Jonathan Gottschall’s new headline-grabbing book, The Storytelling Animal: How Stories Make Us Human, didn’t set out to comment on contemporary historical practice. Gottschall barely mentions history in his short, cogently argued volume. But, if he is right about the reasons for the centrality of story in human life, and the type of stories preferred, he has added another pillar to Sam Wineburg’s argument that historical thinking is an “unnatural act.”
Gottschall, while admitting that science isn’t 100 percent certain on the point, clearly believes that we became a storytelling species because of its evolutionary advantage. Stories can help the storyteller find a mate through “gaudy, peacock like displays.” Stories are social simulators, he writes, “honing the neural pathways that regulate our responses to real-life experiences.” He cites studies that suggest “heavy fiction readers [have] better social skills and empathic ability—than those who mainly read non-fiction.” Even after taking into account potentially damaging and pernicious fictions, stories are, he argues, “on the whole, good for us.” And even if they are not, it makes little difference: “We are, as a species, addicted to story.”
Historians can write stories. Sometimes they choose not to, because they’re writing for a particular audience. (Gottschall understands this, having made an effort to ‘unlearn’ his own academic writing habits.) But most historians also believe, to quote William Cronon’s recent article, that “Getting facts right generally trumps good storytelling.” For those historians, The Storytelling Animal could be a depressing book.
Here, facts have little to do with being human, when compared to all that story has accomplished. The public’s inclination toward an engaging story over and above things that historians value, like contingency and complexity, isn’t just a matter of personal choice or intellectual laziness—it’s a successful, hard-wired evolutionary adaptation that allowed societies to be built and genes to be passed on. That gulf separating the careful historian from a general reading public has deep and functional roots. Historical thinking, if Gottschall is right, is not just an “unnatural act,” it’s the kind of thinking that would have, in the wilds from which we emerged, gotten us killed (or at least kicked out of the gene pool).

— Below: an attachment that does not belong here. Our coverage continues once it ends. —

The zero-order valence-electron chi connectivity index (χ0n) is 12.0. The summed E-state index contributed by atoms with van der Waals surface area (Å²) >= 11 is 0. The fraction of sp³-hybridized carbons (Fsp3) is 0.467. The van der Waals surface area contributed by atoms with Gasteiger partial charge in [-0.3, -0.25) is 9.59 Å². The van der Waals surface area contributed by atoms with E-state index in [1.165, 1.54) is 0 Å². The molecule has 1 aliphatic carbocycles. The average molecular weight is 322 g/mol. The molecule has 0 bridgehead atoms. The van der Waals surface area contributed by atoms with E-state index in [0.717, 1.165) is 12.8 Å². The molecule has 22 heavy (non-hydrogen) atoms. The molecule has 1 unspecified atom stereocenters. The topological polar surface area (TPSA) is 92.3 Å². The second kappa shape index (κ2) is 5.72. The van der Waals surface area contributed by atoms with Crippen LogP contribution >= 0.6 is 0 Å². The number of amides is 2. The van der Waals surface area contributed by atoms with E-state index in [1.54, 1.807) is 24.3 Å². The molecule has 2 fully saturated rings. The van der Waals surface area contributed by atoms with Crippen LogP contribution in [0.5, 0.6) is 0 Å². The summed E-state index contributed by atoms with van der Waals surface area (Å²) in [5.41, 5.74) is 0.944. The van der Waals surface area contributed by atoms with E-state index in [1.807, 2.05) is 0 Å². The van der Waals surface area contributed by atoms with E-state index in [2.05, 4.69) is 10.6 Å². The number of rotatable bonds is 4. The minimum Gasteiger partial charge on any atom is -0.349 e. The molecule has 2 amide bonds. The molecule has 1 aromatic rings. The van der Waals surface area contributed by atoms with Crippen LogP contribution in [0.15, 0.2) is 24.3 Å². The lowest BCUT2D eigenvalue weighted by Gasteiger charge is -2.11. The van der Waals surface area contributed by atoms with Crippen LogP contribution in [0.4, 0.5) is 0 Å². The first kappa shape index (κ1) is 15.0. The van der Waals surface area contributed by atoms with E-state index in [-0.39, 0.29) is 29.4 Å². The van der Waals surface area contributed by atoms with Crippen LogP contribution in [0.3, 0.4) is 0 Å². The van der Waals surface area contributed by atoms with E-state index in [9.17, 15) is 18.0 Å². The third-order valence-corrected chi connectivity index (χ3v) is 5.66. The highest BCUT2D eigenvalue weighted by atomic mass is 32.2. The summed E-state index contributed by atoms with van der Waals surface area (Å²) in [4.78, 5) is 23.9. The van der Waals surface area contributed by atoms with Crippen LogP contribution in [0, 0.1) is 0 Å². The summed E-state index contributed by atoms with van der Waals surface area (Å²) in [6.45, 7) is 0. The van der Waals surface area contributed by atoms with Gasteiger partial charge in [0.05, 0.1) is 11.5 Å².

Historians can tell stories too, but it’s important to note what kind of stories the human mind favors, according to Gottschall. Fictions posing as fact seem to have played a strong role in our species’ survival, from the self-aggrandizing memory to the national myth to the conspiracy theory, which sweeps away the “wildly complex swirl of abstract historical and social variables.” Novelists, filmmakers, and some nonfiction writers can take up these fictions and turn them into compelling narratives and reach wide audiences without doing harm to their profession. Historians, however, are stuck with questioning myth, memory, and conspiracy as a professional imperative, and their audiences are, quite possibly, designed by evolution to ignore them.
This may be why we have to revisit this issue again and again, and why so much of what Gottschall says is so familiar. William Cronon has posited that the historian’s passion, the love of the past, can serve as common ground for the academics, general readers, and amateurs. Perhaps that passion can counteract, to some extent, the effects of evolution. We can also listen closely to our history teachers, who are faced with the challenge of communicating to “storytelling animals” on a daily basis.
An essay in this month’s Perspectives on History by Terrie Epstein discusses how to train students to engage in the ”unnatural act” of historical thinking. Historians can (and often do) put some of these techniques into their narratives, addressing a larger audience without sacrificing historical values. For example, Epstein recommends structuring classes around open-ended questions, direct contact with primary sources, and greater participation. It’s not hard to see how any of these techniques could help kindle the amateur’s passion that William Cronon discusses in his recent essay. It’s also possible to see how a writer could do the same—for example, bringing the reader into the project by not revealing the answer too soon, letting them come to their own conclusions, and bringing the primary source more fully into the discussion rather than leaving it in the footnotes.
Gottschall insists that “fiction is, on the whole, good for us.” But, so is understanding complexity and contingency. Teachers have noted, for example, how improved historical thinking improves reading comprehension and writing. Being able to follow an analysis, not simply a narrative, doesn’t have to take us away from the “stories that make us human,” in fact it can bring us back to them with even stronger understanding.